The nation’s top online news organization has announced the Better Government Association and WBEZ were finalists for one of the group’s highest honors for its multi-part investigation that examined lax oversight of suburban police.
The Online News Association named “Taking Cover” as a finalist for the Knight Award for Public Service, a prize recognizing digital journalism that performs a public service for a defined and specific community through compelling coverage of a vital community issue or event.
The investigation, which was the product of a partnership between the BGA and WBEZ, detailed how police shootings in the suburbs are handled. Reporters found that since 2005 there had been at least 113 police shootings in suburban Cook County in which officers shot unarmed suspects, innocent bystanders and even each other yet not a single officer involved was ever disciplined, fired or charged criminally. What’s more, only a few of the shootings were even reviewed for misconduct.
The stories revealed the suburban departments rarely conducted independent investigations of police shootings and instead relied on Illinois State Police, whose investigators only examined if police broke the law in a shooting, not whether they followed proper policies or procedures.
Elected officials in Cook County and Springfield took actions following the reports, with the Cook County Sheriff offering assistance for departments to conduct administrative investigations. Gov. Bruce Rauner recently signed into law legislation that unanimously passed the General Assembly requiring all police shootings in the state to undergo an internal review for policy violations or procedural mistakes.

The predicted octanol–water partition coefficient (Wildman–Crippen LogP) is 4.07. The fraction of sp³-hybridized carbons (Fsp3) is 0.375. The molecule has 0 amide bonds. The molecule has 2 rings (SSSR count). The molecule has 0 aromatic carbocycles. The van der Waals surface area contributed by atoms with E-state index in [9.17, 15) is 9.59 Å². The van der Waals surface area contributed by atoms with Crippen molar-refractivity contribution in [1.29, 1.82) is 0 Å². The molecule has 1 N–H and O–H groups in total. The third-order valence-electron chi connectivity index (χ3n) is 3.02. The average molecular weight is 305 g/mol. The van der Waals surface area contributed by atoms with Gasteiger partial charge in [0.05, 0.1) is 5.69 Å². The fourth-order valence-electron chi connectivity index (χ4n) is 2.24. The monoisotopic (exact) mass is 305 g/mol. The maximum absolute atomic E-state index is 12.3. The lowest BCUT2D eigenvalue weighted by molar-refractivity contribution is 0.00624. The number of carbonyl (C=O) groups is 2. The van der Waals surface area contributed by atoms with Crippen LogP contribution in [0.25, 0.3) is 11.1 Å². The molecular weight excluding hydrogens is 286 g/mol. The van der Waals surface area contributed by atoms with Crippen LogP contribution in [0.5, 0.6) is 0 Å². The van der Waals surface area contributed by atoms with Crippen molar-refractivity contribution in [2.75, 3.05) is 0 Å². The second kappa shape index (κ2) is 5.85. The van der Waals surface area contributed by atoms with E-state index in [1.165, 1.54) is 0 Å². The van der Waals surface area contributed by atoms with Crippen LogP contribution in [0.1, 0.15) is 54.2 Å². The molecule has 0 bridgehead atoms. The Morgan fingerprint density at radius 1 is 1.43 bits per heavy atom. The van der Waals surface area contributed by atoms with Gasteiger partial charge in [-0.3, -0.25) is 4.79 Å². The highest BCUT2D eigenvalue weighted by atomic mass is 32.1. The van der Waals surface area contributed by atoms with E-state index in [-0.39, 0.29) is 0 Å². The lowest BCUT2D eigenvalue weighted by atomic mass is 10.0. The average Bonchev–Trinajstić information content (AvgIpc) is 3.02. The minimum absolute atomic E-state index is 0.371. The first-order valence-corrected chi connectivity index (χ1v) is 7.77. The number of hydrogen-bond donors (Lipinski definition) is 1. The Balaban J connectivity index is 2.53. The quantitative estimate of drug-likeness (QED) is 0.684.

The report consisted of four written pieces, five radio segments and an interactive database that made records and data used in the reporting of the series available to the public. It was reported by Casey Toner and Jared Rutecki of the BGA and Patrick Smith of WBEZ. Patrick Judge, the BGA’s Web & Graphics Editor, designed and created the graphics for the project.
Reveal from The Center for Investigative Reporting won the Knight Award for its project “All Work. No Pay,” which examined how big business and operators of rehab clinics have forced people with addiction into working for no pay. Other finalists included the Washington Post and a collaboration by NPR and ProPublica.
ONA is the world’s largest association of online journalists. ONA’s mission is to inspire innovation and excellence among journalists to better serve the public.